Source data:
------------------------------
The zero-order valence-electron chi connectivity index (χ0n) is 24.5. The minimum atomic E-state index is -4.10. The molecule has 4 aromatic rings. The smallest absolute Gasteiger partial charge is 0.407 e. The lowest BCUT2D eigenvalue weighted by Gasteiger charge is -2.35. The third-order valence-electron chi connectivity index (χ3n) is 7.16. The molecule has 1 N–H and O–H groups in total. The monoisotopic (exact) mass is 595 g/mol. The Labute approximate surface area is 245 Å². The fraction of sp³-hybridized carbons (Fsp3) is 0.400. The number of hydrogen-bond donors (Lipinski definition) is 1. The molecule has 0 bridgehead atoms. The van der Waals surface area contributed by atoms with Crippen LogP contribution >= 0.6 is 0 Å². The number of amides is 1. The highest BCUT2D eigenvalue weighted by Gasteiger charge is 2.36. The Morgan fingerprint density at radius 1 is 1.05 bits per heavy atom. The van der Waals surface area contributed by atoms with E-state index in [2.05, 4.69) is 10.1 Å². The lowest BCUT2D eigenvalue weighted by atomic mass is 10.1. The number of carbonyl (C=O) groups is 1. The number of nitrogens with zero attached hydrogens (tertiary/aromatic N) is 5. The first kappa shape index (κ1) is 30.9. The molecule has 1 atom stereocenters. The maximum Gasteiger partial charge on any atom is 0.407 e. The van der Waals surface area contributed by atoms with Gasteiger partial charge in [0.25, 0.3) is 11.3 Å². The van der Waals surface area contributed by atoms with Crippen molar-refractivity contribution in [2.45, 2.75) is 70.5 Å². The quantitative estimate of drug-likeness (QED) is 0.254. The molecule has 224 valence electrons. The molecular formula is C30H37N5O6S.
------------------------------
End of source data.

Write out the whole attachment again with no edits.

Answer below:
The zero-order valence-electron chi connectivity index (χ0n) is 24.5. The minimum atomic E-state index is -4.10. The molecule has 4 aromatic rings. The smallest absolute Gasteiger partial charge is 0.407 e. The lowest BCUT2D eigenvalue weighted by Gasteiger charge is -2.35. The third-order valence-electron chi connectivity index (χ3n) is 7.16. The molecule has 1 N–H and O–H groups in total. The monoisotopic (exact) mass is 595 g/mol. The Labute approximate surface area is 245 Å². The fraction of sp³-hybridized carbons (Fsp3) is 0.400. The number of hydrogen-bond donors (Lipinski definition) is 1. The molecule has 0 bridgehead atoms. The van der Waals surface area contributed by atoms with Crippen LogP contribution >= 0.6 is 0 Å². The number of amides is 1. The highest BCUT2D eigenvalue weighted by Gasteiger charge is 2.36. The Morgan fingerprint density at radius 1 is 1.05 bits per heavy atom. The van der Waals surface area contributed by atoms with E-state index in [2.05, 4.69) is 10.1 Å². The lowest BCUT2D eigenvalue weighted by atomic mass is 10.1. The number of carbonyl (C=O) groups is 1. The number of nitrogens with zero attached hydrogens (tertiary/aromatic N) is 5. The first kappa shape index (κ1) is 30.9. The molecule has 1 atom stereocenters. The maximum Gasteiger partial charge on any atom is 0.407 e. The van der Waals surface area contributed by atoms with Gasteiger partial charge in [0.25, 0.3) is 11.3 Å². The van der Waals surface area contributed by atoms with Crippen molar-refractivity contribution in [2.45, 2.75) is 70.5 Å². The quantitative estimate of drug-likeness (QED) is 0.254. The molecule has 224 valence electrons. The molecular formula is C30H37N5O6S.